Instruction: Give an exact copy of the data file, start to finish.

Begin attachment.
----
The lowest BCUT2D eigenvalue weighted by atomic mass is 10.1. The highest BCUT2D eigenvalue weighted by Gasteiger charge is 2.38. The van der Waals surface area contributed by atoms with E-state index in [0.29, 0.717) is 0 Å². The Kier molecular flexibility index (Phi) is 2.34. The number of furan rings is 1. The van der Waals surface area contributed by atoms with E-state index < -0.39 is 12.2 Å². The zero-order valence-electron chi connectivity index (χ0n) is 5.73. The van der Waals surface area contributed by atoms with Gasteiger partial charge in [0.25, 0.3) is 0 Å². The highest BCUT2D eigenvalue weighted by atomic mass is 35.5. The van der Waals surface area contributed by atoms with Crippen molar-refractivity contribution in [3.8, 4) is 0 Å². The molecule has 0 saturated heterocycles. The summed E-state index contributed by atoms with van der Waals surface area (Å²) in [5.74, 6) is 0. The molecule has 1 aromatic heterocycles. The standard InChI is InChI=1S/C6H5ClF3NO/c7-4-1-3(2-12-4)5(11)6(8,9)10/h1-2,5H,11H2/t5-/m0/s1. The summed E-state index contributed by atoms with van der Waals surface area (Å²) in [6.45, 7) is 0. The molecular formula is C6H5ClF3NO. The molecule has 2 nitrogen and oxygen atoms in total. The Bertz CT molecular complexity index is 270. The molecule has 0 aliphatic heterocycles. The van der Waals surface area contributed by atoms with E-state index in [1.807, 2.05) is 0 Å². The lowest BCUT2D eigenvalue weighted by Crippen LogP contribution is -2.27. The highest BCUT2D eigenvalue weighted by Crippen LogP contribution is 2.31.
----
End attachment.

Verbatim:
The lowest BCUT2D eigenvalue weighted by atomic mass is 10.1. The highest BCUT2D eigenvalue weighted by Gasteiger charge is 2.38. The van der Waals surface area contributed by atoms with E-state index in [0.29, 0.717) is 0 Å². The Kier molecular flexibility index (Phi) is 2.34. The number of furan rings is 1. The van der Waals surface area contributed by atoms with E-state index < -0.39 is 12.2 Å². The zero-order valence-electron chi connectivity index (χ0n) is 5.73. The van der Waals surface area contributed by atoms with Gasteiger partial charge in [0.25, 0.3) is 0 Å². The highest BCUT2D eigenvalue weighted by atomic mass is 35.5. The van der Waals surface area contributed by atoms with Crippen molar-refractivity contribution in [3.8, 4) is 0 Å². The molecule has 0 saturated heterocycles. The summed E-state index contributed by atoms with van der Waals surface area (Å²) in [5.74, 6) is 0. The molecule has 1 aromatic heterocycles. The standard InChI is InChI=1S/C6H5ClF3NO/c7-4-1-3(2-12-4)5(11)6(8,9)10/h1-2,5H,11H2/t5-/m0/s1. The summed E-state index contributed by atoms with van der Waals surface area (Å²) in [6.45, 7) is 0. The molecular formula is C6H5ClF3NO. The molecule has 2 nitrogen and oxygen atoms in total. The Bertz CT molecular complexity index is 270. The molecule has 0 aliphatic heterocycles. The van der Waals surface area contributed by atoms with E-state index in [1.807, 2.05) is 0 Å². The lowest BCUT2D eigenvalue weighted by Crippen LogP contribution is -2.27. The highest BCUT2D eigenvalue weighted by Crippen LogP contribution is 2.31.